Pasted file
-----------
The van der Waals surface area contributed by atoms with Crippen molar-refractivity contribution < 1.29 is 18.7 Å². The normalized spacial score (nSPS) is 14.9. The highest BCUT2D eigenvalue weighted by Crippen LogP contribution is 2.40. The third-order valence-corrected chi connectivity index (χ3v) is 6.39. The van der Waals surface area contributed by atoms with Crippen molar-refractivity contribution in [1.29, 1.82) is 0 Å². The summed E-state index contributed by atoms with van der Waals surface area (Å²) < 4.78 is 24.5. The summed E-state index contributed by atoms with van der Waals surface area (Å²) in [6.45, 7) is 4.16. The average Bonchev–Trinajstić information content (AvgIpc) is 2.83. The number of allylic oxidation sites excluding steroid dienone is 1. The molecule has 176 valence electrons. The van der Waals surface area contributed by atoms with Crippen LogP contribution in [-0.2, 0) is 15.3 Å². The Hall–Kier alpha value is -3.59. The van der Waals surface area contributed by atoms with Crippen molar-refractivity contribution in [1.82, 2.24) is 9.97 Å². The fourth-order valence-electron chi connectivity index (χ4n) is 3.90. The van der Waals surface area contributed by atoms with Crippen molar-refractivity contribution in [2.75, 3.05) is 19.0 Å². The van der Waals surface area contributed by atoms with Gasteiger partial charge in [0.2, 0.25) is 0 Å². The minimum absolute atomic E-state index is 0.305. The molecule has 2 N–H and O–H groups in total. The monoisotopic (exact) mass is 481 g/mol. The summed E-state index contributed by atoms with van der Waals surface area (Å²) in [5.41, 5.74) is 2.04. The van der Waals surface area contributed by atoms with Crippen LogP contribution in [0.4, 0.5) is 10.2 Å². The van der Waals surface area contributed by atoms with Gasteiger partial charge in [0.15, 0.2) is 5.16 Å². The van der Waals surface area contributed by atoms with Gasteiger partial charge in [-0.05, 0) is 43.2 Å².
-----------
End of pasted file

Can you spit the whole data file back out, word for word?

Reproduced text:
The van der Waals surface area contributed by atoms with Crippen molar-refractivity contribution < 1.29 is 18.7 Å². The normalized spacial score (nSPS) is 14.9. The highest BCUT2D eigenvalue weighted by Crippen LogP contribution is 2.40. The third-order valence-corrected chi connectivity index (χ3v) is 6.39. The van der Waals surface area contributed by atoms with Crippen molar-refractivity contribution in [1.29, 1.82) is 0 Å². The summed E-state index contributed by atoms with van der Waals surface area (Å²) < 4.78 is 24.5. The summed E-state index contributed by atoms with van der Waals surface area (Å²) in [6.45, 7) is 4.16. The average Bonchev–Trinajstić information content (AvgIpc) is 2.83. The number of allylic oxidation sites excluding steroid dienone is 1. The molecule has 176 valence electrons. The van der Waals surface area contributed by atoms with Crippen LogP contribution in [-0.2, 0) is 15.3 Å². The Hall–Kier alpha value is -3.59. The van der Waals surface area contributed by atoms with Crippen molar-refractivity contribution in [1.82, 2.24) is 9.97 Å². The fourth-order valence-electron chi connectivity index (χ4n) is 3.90. The van der Waals surface area contributed by atoms with Crippen molar-refractivity contribution in [2.75, 3.05) is 19.0 Å². The van der Waals surface area contributed by atoms with Gasteiger partial charge in [0.2, 0.25) is 0 Å². The minimum absolute atomic E-state index is 0.305. The molecule has 2 N–H and O–H groups in total. The monoisotopic (exact) mass is 481 g/mol. The summed E-state index contributed by atoms with van der Waals surface area (Å²) in [5.41, 5.74) is 2.04. The van der Waals surface area contributed by atoms with Crippen LogP contribution in [0.4, 0.5) is 10.2 Å². The van der Waals surface area contributed by atoms with Gasteiger partial charge in [0.15, 0.2) is 5.16 Å². The van der Waals surface area contributed by atoms with Gasteiger partial charge in [-0.05, 0) is 43.2 Å².